Ventilator-associated pneumonia (VAP) is a major cause of morbidity and mortality in the ICU. It accounts for nearly 25% of infections in ICU patients. While there are guidelines to treat VAP, uncertainties remain when treating VAP due to Pseudomonas aeruginosa (PA-VAP), and the optimal duration of antibiotic therapy continues to be debated. In addition, there is limited evidence regarding the recurrence rate according to the duration of antibiotic therapy.

The Impact of the Duration of Antibiotics on clinical events in patients with Pseudomonas aeruginosa ventilator-associated pneumonia (iDIAPASON) study was conducted to evaluate the optimal duration of antibiotic therapy and determine the inferiority or non-inferiority of short antibiotic therapy (8 days) vs prolonged antibiotic therapy (15 days) in VAP due to PA.

One hundred and eight patients diagnosed with PA-VAP were randomly assigned to receive either 8 days or 15 days of antibiotic treatment. The choice of antibiotic therapy was left to the discretion of the physician based on their clinical assessment, previous antibiotic therapy, presence or absence of risk factors for multidrug-resistant (MDR) pathogen or hospitalisation in the previous 90 days, local epidemiological data, and knowledge that the patient is already colonised by an MDR pathogen.

The primary outcome of the study was a composite endpoint combining mortality and PA-VAP recurrence during the ICU stay until day 90. Secondary outcomes included duration of invasive mechanical ventilation, duration of ICU stay, antibiotic exposure duration, number and types of extrapulmonary infections, and acquisition of MDR pathogens.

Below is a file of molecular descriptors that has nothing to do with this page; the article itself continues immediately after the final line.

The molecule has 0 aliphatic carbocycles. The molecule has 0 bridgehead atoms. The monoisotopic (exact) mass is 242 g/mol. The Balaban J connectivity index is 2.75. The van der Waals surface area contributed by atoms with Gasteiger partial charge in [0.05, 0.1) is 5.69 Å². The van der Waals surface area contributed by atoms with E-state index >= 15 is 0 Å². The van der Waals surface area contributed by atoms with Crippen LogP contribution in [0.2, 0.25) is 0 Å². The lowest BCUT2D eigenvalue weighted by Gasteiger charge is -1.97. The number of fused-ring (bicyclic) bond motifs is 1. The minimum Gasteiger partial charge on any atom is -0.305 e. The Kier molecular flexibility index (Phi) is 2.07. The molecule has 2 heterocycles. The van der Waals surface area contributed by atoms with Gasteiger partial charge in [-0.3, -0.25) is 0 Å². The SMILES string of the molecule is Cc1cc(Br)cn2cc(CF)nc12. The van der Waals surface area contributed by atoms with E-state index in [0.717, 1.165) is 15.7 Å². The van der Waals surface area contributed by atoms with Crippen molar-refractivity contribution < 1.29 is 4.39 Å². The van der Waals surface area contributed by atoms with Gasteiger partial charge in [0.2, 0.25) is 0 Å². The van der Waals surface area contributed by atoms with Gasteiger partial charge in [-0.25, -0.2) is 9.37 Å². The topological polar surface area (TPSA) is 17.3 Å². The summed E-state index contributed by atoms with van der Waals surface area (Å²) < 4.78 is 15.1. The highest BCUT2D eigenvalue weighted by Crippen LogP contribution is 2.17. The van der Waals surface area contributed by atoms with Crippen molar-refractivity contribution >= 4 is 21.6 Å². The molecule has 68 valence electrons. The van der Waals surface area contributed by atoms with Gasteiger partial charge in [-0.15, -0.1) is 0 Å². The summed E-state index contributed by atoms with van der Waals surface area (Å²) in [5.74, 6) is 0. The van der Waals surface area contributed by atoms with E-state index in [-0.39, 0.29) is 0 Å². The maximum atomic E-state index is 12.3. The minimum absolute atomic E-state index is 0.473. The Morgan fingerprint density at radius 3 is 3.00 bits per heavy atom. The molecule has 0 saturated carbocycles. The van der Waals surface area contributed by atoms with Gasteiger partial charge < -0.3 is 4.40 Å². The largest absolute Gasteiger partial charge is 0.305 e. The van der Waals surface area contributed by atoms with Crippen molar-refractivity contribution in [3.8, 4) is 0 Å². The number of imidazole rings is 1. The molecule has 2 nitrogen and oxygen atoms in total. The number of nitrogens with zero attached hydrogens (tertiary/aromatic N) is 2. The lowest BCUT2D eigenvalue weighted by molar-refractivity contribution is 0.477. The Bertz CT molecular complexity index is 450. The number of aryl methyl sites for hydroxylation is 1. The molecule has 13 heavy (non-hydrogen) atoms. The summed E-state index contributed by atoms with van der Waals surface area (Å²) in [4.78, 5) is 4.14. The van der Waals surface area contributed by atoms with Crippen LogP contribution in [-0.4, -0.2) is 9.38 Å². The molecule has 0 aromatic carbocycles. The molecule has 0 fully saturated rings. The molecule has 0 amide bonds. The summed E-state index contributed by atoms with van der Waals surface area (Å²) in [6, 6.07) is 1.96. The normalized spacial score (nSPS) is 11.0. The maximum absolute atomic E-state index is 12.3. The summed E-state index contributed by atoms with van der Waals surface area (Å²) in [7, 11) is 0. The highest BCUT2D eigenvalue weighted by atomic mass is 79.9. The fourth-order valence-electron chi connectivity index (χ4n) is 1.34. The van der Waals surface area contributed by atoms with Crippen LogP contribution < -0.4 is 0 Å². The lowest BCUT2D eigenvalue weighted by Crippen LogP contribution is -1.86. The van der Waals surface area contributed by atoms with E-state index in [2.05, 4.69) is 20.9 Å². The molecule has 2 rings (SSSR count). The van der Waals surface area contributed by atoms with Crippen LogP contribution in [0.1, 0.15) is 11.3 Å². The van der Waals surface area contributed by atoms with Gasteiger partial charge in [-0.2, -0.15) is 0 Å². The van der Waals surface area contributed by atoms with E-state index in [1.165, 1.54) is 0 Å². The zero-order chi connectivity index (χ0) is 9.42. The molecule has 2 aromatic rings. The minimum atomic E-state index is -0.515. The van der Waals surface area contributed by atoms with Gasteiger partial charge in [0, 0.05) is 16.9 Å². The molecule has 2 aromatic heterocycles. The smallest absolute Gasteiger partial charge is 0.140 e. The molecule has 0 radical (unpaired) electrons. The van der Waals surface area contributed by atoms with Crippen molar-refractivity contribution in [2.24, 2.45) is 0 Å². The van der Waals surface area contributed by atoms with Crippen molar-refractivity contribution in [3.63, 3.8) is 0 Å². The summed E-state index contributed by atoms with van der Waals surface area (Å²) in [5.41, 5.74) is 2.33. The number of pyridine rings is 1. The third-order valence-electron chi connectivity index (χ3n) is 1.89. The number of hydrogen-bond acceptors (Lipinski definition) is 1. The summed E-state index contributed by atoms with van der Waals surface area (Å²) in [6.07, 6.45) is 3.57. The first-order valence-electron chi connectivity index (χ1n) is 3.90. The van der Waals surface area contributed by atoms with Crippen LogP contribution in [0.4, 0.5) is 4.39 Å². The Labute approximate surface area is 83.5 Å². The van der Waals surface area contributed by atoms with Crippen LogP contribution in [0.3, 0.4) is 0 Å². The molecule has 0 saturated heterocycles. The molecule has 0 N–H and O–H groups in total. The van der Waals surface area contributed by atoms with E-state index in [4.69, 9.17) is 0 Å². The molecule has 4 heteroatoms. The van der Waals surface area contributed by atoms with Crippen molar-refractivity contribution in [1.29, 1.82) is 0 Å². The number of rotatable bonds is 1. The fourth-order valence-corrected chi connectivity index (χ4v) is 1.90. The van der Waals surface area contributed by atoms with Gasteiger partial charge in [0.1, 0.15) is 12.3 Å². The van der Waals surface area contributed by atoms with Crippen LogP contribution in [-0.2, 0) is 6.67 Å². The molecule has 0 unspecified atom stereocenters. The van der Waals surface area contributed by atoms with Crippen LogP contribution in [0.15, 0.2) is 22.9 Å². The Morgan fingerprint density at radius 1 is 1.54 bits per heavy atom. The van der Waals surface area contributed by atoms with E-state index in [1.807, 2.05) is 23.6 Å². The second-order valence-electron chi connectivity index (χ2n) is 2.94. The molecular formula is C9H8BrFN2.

Findings show that 25.5% of patients in the 15-day group reached the composite endpoint versus 35.2% in the 8-day group. Recurrence of PA-VAP during ICU stay was 9.2% in the 15-day group versus 17% in the 8-day group. Both groups had similar median days of mechanical ventilation, ICU stay, the number of extrapulmonary infections and acquisition of multidrug-resistant (MDR) pathogens during their stay in the ICU. The 90-day overall survival rate in the 15-day and 8-day groups was comparable.

Overall, these findings show that the short duration of antibiotic therapy has comparable clinical efficacy with the long duration of therapy for VAP due to PA. There was no significant difference between the 8-day and the 15-day strategy regarding mortality and PA-VAP recurrence during hospitalisation in the ICU within 90 days. It was, however, noted that patients in the 8-day group were twice as likely to have a PA-VAP recurrence compared to those in the 15-day group. Researchers did not find more multidrug-resistant pathogen acquisition in the 15-day group. The short-duration strategy was not associated with increased mortality, a longer duration of mechanical ventilation or length of ICU stay. There is thus a need for more research to reach any definitive conclusions about the best duration of antibiotic therapy for PA-VAP.

Image Credit: iStock 


Bouglé A, Tuffet S, Federici L et al. (2022) Comparison of 8 versus 15 days of antibiotic therapy for Pseudomonas aeruginosa ventilator-associated pneumonia in adults: a randomized, controlled, open-label trial. Intensive Care Med.

Latest Articles

VAP, Pseudomonas aeruginosa, antibiotic therapy Long vs Short Duration Antibiotic Therapy for VAP